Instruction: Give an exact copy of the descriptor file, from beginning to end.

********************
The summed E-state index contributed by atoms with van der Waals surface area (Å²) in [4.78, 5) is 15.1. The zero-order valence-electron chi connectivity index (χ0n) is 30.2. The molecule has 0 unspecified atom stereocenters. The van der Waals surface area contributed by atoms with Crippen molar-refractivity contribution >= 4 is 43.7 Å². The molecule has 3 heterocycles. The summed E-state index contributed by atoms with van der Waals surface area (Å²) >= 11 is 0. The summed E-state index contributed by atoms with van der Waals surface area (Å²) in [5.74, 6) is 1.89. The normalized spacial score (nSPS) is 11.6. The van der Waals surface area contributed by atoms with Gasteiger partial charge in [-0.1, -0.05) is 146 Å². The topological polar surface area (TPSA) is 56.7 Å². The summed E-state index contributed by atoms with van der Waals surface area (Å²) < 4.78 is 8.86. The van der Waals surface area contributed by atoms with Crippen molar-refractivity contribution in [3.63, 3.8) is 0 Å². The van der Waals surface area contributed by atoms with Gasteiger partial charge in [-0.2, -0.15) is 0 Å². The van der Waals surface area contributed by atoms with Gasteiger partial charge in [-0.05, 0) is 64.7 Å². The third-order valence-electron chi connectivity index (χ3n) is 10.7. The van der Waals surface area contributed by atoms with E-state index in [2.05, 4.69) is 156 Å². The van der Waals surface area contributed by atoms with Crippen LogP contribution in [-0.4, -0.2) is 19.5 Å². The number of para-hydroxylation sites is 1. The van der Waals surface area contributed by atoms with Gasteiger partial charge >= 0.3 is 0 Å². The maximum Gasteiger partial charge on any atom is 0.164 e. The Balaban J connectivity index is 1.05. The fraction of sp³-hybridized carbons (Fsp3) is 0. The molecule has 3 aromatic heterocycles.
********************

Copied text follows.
The summed E-state index contributed by atoms with van der Waals surface area (Å²) in [4.78, 5) is 15.1. The zero-order valence-electron chi connectivity index (χ0n) is 30.2. The molecule has 0 unspecified atom stereocenters. The van der Waals surface area contributed by atoms with Crippen molar-refractivity contribution >= 4 is 43.7 Å². The molecule has 3 heterocycles. The summed E-state index contributed by atoms with van der Waals surface area (Å²) >= 11 is 0. The summed E-state index contributed by atoms with van der Waals surface area (Å²) in [5.74, 6) is 1.89. The normalized spacial score (nSPS) is 11.6. The van der Waals surface area contributed by atoms with Gasteiger partial charge in [-0.1, -0.05) is 146 Å². The topological polar surface area (TPSA) is 56.7 Å². The summed E-state index contributed by atoms with van der Waals surface area (Å²) < 4.78 is 8.86. The van der Waals surface area contributed by atoms with Crippen molar-refractivity contribution in [3.63, 3.8) is 0 Å². The van der Waals surface area contributed by atoms with Gasteiger partial charge in [-0.2, -0.15) is 0 Å². The van der Waals surface area contributed by atoms with Gasteiger partial charge in [-0.05, 0) is 64.7 Å². The third-order valence-electron chi connectivity index (χ3n) is 10.7. The van der Waals surface area contributed by atoms with E-state index in [2.05, 4.69) is 156 Å². The van der Waals surface area contributed by atoms with Crippen LogP contribution in [-0.4, -0.2) is 19.5 Å². The number of para-hydroxylation sites is 1. The van der Waals surface area contributed by atoms with Gasteiger partial charge >= 0.3 is 0 Å². The maximum Gasteiger partial charge on any atom is 0.164 e. The Balaban J connectivity index is 1.05. The fraction of sp³-hybridized carbons (Fsp3) is 0. The molecule has 3 aromatic heterocycles.